Rep. Mark Critz, D-Johnstown, has many epithets: The Jack Murtha Disciple, The Disappearing District and, the one he most wants you to learn: The Entitlement Defender. In the knarled tree branch of the 12th district, there are many senior citizens. And they like their entitlements. During his special and general election campaigns against Tim Burns, Critz made Social Security and Medicare-related attacks the basis of his argument, at times distorting his foe's record.
Today, he was on the House floor singing the praises of entitlements and offering an amendment to the three-week spending bill the House passed this afternoon to avert a government shutdown. The amendment would have prevented money from the appropriations bill from going toward any system of moving Social Security money to private accounts or turning Medicare into a voucher-based system.
“We all agree that we should cut waste and abuse in government programs, but Social Security – which has $2.6 trillion in reserves – has not, and is not, contributing to the federal deficit,” Critz said in a statement. “Social Security provides retirement and disability assistance to over 53 million Americans, and without it, almost half of Americans aged 65 and older would have incomes below the poverty line.”
All true (though that "trust fund" isn't exactly trustworthy) but the amendment -- known as a "motion to recommit" -- had nothing to do with the spending bill, which dealt only with discretionary spending and not entitlements. So Critz's proposition would have "prevented" something that wasn't actually happening. Appropriations Chair Hal Rogers of Kentucky countered that the Critz amendment was "a fog screen to try to hide us from the task at hand." The motion failed, 190-239, with one Republican and every Democrat in favor.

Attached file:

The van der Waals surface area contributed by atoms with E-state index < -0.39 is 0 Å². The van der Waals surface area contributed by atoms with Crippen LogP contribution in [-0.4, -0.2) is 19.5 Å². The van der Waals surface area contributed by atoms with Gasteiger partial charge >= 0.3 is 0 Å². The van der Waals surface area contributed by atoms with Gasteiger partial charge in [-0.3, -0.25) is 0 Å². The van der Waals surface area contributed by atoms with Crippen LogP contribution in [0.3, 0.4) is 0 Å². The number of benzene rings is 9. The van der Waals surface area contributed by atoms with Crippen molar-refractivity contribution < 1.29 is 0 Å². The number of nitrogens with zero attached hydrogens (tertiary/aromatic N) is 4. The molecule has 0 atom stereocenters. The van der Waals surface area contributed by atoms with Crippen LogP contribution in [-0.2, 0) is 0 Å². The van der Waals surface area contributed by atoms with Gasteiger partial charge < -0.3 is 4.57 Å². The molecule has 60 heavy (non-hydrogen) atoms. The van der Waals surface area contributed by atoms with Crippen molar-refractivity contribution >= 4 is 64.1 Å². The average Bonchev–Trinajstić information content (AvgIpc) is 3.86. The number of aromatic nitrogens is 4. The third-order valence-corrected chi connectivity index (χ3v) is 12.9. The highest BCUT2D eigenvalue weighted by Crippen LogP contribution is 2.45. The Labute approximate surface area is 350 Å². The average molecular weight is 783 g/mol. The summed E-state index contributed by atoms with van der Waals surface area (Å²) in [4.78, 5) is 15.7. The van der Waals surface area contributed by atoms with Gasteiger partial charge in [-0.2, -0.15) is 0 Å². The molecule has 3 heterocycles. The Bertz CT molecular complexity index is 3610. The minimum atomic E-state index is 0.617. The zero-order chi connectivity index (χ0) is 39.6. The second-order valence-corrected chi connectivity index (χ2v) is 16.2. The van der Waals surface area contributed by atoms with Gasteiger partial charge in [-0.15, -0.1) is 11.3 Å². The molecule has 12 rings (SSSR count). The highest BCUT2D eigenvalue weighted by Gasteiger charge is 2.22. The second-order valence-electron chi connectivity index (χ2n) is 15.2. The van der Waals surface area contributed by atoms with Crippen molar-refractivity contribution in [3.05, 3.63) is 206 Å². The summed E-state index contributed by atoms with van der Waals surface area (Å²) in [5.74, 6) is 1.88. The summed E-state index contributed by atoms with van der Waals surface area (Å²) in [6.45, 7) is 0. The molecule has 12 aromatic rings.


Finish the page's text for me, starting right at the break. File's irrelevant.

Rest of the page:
So why even bother with this exercise? Because MTR votes are typically the place for partisan mischief by the minority intended to force politically tough votes to advance a majority-favored bill. (An MTR, if it passes, typically sends the bill back to committee but in today's case, because of the time-sensitive nature of the continuing resolution, Critz said it would just amend the bill on the floor.) During the health care reform debate, for example, the motion to recommit offered by Republicans dealt with medical malpractice lawsuits. The Democrats voted it down and were accused of siding with trial lawyers. But voting for the amendment, however tempting, could have derailed the entire bill.
In this case, the prime motivation for the Critz amendment came less than an hour later in a series of emails from the Democratic Congressional Campaign Committee, headlined thusly: "[Republican X] Fails to Protect Social Security and Medicare From Benefit Cuts."